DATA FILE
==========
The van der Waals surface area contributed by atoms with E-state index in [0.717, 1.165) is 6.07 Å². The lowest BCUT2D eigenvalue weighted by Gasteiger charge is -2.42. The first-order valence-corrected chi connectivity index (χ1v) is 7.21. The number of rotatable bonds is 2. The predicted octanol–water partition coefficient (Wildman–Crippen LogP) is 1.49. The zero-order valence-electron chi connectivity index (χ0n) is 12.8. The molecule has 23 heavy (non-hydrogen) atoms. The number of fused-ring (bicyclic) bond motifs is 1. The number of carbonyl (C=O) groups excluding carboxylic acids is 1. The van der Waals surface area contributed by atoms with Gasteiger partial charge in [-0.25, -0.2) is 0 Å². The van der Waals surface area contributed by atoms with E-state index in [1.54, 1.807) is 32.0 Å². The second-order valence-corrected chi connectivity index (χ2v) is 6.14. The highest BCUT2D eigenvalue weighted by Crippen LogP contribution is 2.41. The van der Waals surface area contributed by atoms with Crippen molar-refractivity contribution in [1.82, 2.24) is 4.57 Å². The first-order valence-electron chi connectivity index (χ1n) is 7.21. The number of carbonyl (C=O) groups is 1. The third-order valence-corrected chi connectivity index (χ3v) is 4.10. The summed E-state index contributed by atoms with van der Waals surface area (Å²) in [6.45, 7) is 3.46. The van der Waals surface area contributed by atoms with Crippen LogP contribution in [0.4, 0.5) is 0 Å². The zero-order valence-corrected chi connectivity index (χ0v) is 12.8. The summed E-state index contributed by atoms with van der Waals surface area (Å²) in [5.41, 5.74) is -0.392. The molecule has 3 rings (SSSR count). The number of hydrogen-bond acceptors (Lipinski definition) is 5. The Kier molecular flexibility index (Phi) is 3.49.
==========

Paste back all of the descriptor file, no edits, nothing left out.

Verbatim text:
The van der Waals surface area contributed by atoms with E-state index in [0.717, 1.165) is 6.07 Å². The lowest BCUT2D eigenvalue weighted by Gasteiger charge is -2.42. The first-order valence-corrected chi connectivity index (χ1v) is 7.21. The number of rotatable bonds is 2. The predicted octanol–water partition coefficient (Wildman–Crippen LogP) is 1.49. The zero-order valence-electron chi connectivity index (χ0n) is 12.8. The molecule has 23 heavy (non-hydrogen) atoms. The number of fused-ring (bicyclic) bond motifs is 1. The number of carbonyl (C=O) groups excluding carboxylic acids is 1. The van der Waals surface area contributed by atoms with Gasteiger partial charge in [-0.25, -0.2) is 0 Å². The van der Waals surface area contributed by atoms with E-state index in [1.54, 1.807) is 32.0 Å². The second-order valence-corrected chi connectivity index (χ2v) is 6.14. The highest BCUT2D eigenvalue weighted by Crippen LogP contribution is 2.41. The van der Waals surface area contributed by atoms with Crippen molar-refractivity contribution in [1.82, 2.24) is 4.57 Å². The first-order valence-electron chi connectivity index (χ1n) is 7.21. The number of carbonyl (C=O) groups is 1. The third-order valence-corrected chi connectivity index (χ3v) is 4.10. The summed E-state index contributed by atoms with van der Waals surface area (Å²) in [6.45, 7) is 3.46. The van der Waals surface area contributed by atoms with Crippen LogP contribution in [0.4, 0.5) is 0 Å². The zero-order valence-corrected chi connectivity index (χ0v) is 12.8. The summed E-state index contributed by atoms with van der Waals surface area (Å²) in [5.41, 5.74) is -0.392. The molecule has 3 rings (SSSR count). The number of hydrogen-bond acceptors (Lipinski definition) is 5. The Kier molecular flexibility index (Phi) is 3.49.